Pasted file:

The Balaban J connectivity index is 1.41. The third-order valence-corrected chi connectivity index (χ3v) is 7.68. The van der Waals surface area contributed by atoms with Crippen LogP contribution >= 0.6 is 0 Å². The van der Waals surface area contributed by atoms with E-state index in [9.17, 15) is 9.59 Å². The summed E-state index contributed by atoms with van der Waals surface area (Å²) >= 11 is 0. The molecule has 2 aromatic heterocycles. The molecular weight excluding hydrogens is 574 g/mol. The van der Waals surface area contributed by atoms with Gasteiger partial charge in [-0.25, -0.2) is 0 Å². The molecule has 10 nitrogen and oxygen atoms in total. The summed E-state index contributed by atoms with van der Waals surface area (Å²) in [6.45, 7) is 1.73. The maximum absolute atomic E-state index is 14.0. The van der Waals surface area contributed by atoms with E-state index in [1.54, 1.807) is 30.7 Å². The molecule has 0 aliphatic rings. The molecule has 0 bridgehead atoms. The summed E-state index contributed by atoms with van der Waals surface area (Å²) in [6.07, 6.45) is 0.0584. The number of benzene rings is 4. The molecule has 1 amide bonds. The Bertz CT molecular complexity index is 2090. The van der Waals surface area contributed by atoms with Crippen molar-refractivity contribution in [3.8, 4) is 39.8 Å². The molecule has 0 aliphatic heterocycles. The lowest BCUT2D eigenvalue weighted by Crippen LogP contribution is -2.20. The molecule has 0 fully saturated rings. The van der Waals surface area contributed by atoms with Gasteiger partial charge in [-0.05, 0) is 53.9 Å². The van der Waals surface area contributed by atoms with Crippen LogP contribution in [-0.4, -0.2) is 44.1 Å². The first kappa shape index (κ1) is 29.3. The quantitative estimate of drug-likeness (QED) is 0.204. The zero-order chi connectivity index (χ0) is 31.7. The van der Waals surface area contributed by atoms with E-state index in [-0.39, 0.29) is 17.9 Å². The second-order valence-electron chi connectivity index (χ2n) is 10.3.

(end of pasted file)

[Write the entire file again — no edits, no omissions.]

The Balaban J connectivity index is 1.41. The third-order valence-corrected chi connectivity index (χ3v) is 7.68. The van der Waals surface area contributed by atoms with Crippen LogP contribution >= 0.6 is 0 Å². The van der Waals surface area contributed by atoms with E-state index in [9.17, 15) is 9.59 Å². The summed E-state index contributed by atoms with van der Waals surface area (Å²) >= 11 is 0. The molecule has 2 aromatic heterocycles. The molecular weight excluding hydrogens is 574 g/mol. The van der Waals surface area contributed by atoms with Gasteiger partial charge in [-0.25, -0.2) is 0 Å². The molecule has 10 nitrogen and oxygen atoms in total. The summed E-state index contributed by atoms with van der Waals surface area (Å²) in [6.45, 7) is 1.73. The maximum absolute atomic E-state index is 14.0. The van der Waals surface area contributed by atoms with E-state index in [1.54, 1.807) is 30.7 Å². The molecule has 0 aliphatic rings. The molecule has 0 bridgehead atoms. The summed E-state index contributed by atoms with van der Waals surface area (Å²) in [6.07, 6.45) is 0.0584. The number of benzene rings is 4. The molecule has 1 amide bonds. The Bertz CT molecular complexity index is 2090. The van der Waals surface area contributed by atoms with Crippen molar-refractivity contribution in [3.8, 4) is 39.8 Å². The molecule has 0 aliphatic heterocycles. The lowest BCUT2D eigenvalue weighted by Crippen LogP contribution is -2.20. The molecule has 0 fully saturated rings. The van der Waals surface area contributed by atoms with Gasteiger partial charge in [-0.05, 0) is 53.9 Å². The van der Waals surface area contributed by atoms with Crippen LogP contribution in [-0.4, -0.2) is 44.1 Å². The first kappa shape index (κ1) is 29.3. The quantitative estimate of drug-likeness (QED) is 0.204. The zero-order chi connectivity index (χ0) is 31.7. The van der Waals surface area contributed by atoms with E-state index in [-0.39, 0.29) is 17.9 Å². The second-order valence-electron chi connectivity index (χ2n) is 10.3.